San Luis Obispo and some of its North County neighbors now have access to hundreds of thousands more gallons of water from Nacimiento Reservoir.
The San Luis Obispo City Council voted unanimously Tuesday to receive its full allocation from the Nacimiento Water Project, joining other water providers — Atascadero Mutual Water Co., the city of Paso Robles, and the Templeton Community Services District — that had signed a letter in September requesting additional water.
All of the water suppliers in the county with access to Nacimiento have now maxed out their shares with these latest allocations. The suppliers can use the water to reduce pressure on other sources such as groundwater, extend water supplies during future droughts or sell the water as surplus.
The county service area in Cayucos and two new participants — the Bella Vista mobile home park in Cayucos and Santa Margarita Ranch Mutual Water Co. — have also opted to purchase an additional allocation of Nacimiento water. On April 19, the San Luis Obispo County Board of Supervisors will decide whether Cayucos will take its extra share, county public works Deputy Director Mark Hutchinson said.
Then, acting as the board of the Flood Control and Water Conservation District, the supervisors will consider whether to sign contracts with the two new participants and confirm the five existing partners have met their contractual requirements to obtain the water.
Since 2011, the 45-mile-long Nacimiento pipeline has been delivering water from the lake, just west of Paso Robles, to as far south as San Luis Obispo.
The county secured the rights in 1959 to 17,500 acre-feet of water per year from Nacimiento Lake. The pipeline has the ability to deliver 15,750 acre-feet of water each year to communities within San Luis Obispo County. The rest of the water is used by residents around the lake, not pumped through the pipeline.
Until the recent request, the communities had been paying for 11,405 acre-feet of water a year, leaving a reserve of 6,095 acre-feet. (An acre-foot is equal to 325,851 gallons, or enough to generally serve about three households per year.)
Now, that supply will be maxed out. In Paso Robles, use of Nacimiento water would reduce groundwater pumping and provide one more high-quality water source for city residents, according to that city’s urban water management plan. Additional water “would allow the city to stabilize future basin well pumping,” the plan says.
In San Luis Obispo, the extra 2,102 acre-feet a year of water would be added to the city’s secondary water supply to make up short-term losses during a drought, infrastructure maintenance or repair, according to a staff report. The water is not considered a source to serve the city’s build-out population as envisioned in its General Plan.
“This water was not considered to actually be added to the primary water supply for the city,” Aaron Floyd, the city’s deputy water director, told the council. “If this water was being used to serve the needs of additional development, it would require additional (environmental) review.”
But that didn’t ease the concerns of several San Luis Obispo residents who have been seeking reassurance that the city will have enough water to serve its current population of about 46,730 residents — much less the 56,686 residents who could live in San Luis Obispo by 2035.
“I recommend we augment our Nacimiento water allocation. This ... will be absolutely necessary to sustain the existing population,” resident Allan Cooper said. “But this amount of water, without Whale Rock or Salinas (reservoirs), will not be sufficient to service any additional office, commercial, manufacturing, hospital or public sector development currently in the pipeline.”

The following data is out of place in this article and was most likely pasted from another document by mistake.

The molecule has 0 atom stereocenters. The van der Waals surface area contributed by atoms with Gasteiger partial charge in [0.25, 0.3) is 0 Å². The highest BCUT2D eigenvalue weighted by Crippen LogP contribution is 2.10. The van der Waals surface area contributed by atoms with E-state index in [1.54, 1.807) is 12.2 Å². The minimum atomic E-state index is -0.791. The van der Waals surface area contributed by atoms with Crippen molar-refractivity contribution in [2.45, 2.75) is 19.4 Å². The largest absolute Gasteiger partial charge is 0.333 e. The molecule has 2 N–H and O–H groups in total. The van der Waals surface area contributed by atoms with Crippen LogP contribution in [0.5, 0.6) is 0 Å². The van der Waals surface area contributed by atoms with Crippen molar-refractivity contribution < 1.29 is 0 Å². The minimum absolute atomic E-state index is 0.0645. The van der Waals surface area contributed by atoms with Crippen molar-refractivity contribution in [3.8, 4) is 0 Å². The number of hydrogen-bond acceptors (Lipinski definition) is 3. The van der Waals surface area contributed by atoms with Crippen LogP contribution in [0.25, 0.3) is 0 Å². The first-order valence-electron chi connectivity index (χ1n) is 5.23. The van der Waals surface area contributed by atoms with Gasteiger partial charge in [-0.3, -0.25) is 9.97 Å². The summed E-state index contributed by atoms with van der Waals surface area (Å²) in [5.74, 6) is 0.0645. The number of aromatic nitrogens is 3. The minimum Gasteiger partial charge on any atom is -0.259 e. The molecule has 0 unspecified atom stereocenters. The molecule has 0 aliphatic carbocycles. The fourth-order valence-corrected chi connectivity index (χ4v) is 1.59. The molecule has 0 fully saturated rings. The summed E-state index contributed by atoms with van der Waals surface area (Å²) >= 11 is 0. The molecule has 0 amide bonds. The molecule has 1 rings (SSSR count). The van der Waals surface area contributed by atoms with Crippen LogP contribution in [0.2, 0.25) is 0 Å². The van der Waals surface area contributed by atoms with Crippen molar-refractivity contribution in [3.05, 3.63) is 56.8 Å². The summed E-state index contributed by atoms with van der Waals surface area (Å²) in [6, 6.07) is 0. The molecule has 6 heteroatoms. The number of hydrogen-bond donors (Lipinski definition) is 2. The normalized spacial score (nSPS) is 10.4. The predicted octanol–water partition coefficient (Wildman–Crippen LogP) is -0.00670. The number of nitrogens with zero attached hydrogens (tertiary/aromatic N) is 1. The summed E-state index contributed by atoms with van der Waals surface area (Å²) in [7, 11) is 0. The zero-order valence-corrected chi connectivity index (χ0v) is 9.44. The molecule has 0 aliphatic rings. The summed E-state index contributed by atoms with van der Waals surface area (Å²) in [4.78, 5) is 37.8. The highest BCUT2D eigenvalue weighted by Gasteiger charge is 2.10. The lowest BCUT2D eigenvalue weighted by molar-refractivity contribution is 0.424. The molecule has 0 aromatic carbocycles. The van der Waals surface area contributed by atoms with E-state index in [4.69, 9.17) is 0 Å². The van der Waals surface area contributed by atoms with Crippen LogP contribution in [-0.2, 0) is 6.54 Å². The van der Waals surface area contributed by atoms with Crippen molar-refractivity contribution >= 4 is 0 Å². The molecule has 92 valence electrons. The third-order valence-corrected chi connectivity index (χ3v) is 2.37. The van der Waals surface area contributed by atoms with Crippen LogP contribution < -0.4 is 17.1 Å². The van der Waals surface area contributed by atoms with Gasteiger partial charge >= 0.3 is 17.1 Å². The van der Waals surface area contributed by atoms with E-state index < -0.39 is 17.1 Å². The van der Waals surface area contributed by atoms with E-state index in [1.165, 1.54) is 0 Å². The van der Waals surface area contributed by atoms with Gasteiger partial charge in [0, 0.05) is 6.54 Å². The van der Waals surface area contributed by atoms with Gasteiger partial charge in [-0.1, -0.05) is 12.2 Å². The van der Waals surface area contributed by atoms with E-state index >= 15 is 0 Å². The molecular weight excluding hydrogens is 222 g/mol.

“You cannot go on approving all this extra population,” San Luis Obispo resident David Brodie added. “We elect you to make sure we do have services and water to maintain us for the rest of our stay. A lot of us are intending to die here, so we’re going to be here for a while, even at my age.”
Utilities Director Carrie Mattingly told the council that the additional water would give the city more flexibility.
“If we needed to repair Whale Rock, we would have this in place,” she said by way of example. “At this stage, we’re not using it; we don’t need to use it. We have plenty of water for all our sources altogether.”
San Luis Obispo has four water sources: the three reservoirs and nonpotable recycled water.
In 2015, the city had 10,005 acre-feet of water available from those sources and used about 4,988 acre-feet. Adding the extra Nacimiento water raises the city’s total water supply to 12,107 acre-feet.
At the city’s build-out, with an estimated 57,200 people and other anticipated developments, San Luis Obispo would use 7,330 acre-feet a year, according to the city’s 2015 Water Resources Status Report. A community water forum is being planned for April 21 for residents to learn more about San Luis Obispo’s water sources, conservation and changes to the city’s water shortage response plan.
The additional Nacimiento water will cost the city about $75,000 to $107,000 a year, thanks to savings from refinancing of the water project bond last August and a one-time payment from the two new project participants, the Bella Vista mobile home park and Santa Margarita Ranch Mutual Water Co.
“Do you know of any other community in California or anywhere where a water supply could be secured at a cost of about $50 an acre-foot?” Councilman John Ashbaugh asked Tuesday.
“No,” Floyd replied.
Where Nacimiento Lake’s water
goes in San Luis Obispo County
Totals listed are in acre-feet. An acre-foot of water is enough to serve about three households a year.
City of Paso Robles
City of San Luis Obispo
Atascadero Mutual Water Co.
Templeton Community Services District
Santa Margarita Ranch Mutual Water Co.
County Service Area 10A (Cayucos)
Bella Vista Mobile Home Park
Source: City of San Luis Obispo